Wednesday 21 February 2024

Vegan Breakfast Sandwiches


I've been wanting to make vegan breakfast sandwiches for some time. But trying to find the right recipes for the sausages and eggs was a challenge. I didn't want just store-bought processed vegan food products. Those are okay in a pinch, but I prefer to make my food from scratch and then I'm in control of the ingredients, and can make sure that they're mostly (if not all) whole foods and healthy. 
I tried the vegan Unsausage recipe first, and was happily impressed. Nice texture, great flavour. I found it in my cookbook, Give Them Something Better. But I have since found that the cookbook authors have posted it online here. This time, I cut they cayenne to 1/4 teaspoon as the first time I made them, I found them a little hot for my taste. I also allowed the mixture to sit for at least 10 minutes, not the 5 that's in the recipe. Using a wide mouth canning jar lid to form the patties, I found it made about 13. With a narrow mouth lid, it makes about 25. 
The next thing to tackle was the "egg". I had tried a chickpea omelette once before and really wasn't impressed with the taste or texture. Recently, I decided to make foods that reminded me of my mother on what would have been her 99th birthday, Valentine's Day (she passed away in 1998). One of those things was a western sandwich, which is basically an omelette between 2 pieces of toast. I googled "vegan western sandwich" and found one that sounded tasty, but it was basically a scrambled tofu recipe. And the filling in a western sandwich is not scrambled. So, instead, I googled "vegan omelette" and found The Best Vegan Omelette Recipe. Honestly, I can't say that I've tried every single vegan omelette recipe out there, so I can't say that this is "the best", but it certainly worked out best for me. It's simple, fast and tasty. To use it in a sandwich, I mixed sauteed onions and red peppers into the batter and cooked it on both sides, rather than fold it. In order to fit it into the breakfast sandwiches, I cut it into 4 pieces, so there was enough for 4 sandwiches (and no, I didn't eat four sandwiches. I ate 2, and regretted it about halfway through the second sandwich).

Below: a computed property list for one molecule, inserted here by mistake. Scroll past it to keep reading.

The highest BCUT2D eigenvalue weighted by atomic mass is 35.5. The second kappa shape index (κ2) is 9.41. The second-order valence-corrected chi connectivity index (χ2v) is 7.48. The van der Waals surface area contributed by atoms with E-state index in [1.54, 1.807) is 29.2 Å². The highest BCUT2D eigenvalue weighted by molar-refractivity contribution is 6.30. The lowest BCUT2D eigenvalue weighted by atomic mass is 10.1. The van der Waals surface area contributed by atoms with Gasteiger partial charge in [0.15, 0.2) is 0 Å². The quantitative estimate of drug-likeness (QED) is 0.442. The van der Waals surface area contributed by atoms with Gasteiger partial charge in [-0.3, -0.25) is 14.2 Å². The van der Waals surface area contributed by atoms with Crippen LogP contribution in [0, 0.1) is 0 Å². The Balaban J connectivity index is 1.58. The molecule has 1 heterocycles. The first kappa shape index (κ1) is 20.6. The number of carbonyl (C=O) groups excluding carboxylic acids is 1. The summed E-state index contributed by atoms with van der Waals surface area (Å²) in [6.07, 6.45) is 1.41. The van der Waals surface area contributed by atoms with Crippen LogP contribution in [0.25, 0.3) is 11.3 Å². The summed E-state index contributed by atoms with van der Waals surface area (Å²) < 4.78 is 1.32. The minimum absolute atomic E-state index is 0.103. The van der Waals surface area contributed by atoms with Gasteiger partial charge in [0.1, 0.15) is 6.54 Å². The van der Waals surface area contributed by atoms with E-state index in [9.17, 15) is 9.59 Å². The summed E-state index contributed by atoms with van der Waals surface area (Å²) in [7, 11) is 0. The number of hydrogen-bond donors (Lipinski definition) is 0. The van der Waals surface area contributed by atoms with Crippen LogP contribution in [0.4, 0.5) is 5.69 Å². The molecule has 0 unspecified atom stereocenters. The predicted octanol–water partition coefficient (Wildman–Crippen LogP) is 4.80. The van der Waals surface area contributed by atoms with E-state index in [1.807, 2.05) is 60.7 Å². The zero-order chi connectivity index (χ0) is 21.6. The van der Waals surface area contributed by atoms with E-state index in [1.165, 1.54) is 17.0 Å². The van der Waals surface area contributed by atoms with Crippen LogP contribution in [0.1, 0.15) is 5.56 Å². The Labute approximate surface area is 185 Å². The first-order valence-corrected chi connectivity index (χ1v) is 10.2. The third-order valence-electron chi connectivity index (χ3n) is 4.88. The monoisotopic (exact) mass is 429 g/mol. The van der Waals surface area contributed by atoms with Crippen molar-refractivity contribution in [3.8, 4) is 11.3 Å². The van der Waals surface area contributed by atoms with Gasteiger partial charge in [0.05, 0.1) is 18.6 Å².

Originally, I had planned on putting these sandwiches into store-bought English muffins. Eventually, I am going to try making my own, but in the meantime, I can at least find whole wheat ones in the supermarket. However, I have been playing with sourdough lately (more on that in another post) and have been trying to find ways to use up the discard (you have to discard some of the starter daily or twice daily before you "feed" it with more flour and water). I don't like to waste food, so I've been following recipes that use sourdough discard, so I don't have to "discard" it. This is the recipe for the biscuits I used for the sandwiches: Buttery Sourdough Biscuits. Buttery is the operative word, and I likely won't be using this recipe again because there is too much fat! I used Earth Balance Buttery Spread for the butter and whole wheat pastry flour for the flour. They taste good, but I don't want to be consuming things that high in processed fat on a regular basis. 
So, two thumbs up for both the sausage recipe and the omelette recipe. One thumb up for taste on the buscuit recipe, but one thumb down for fat content. 

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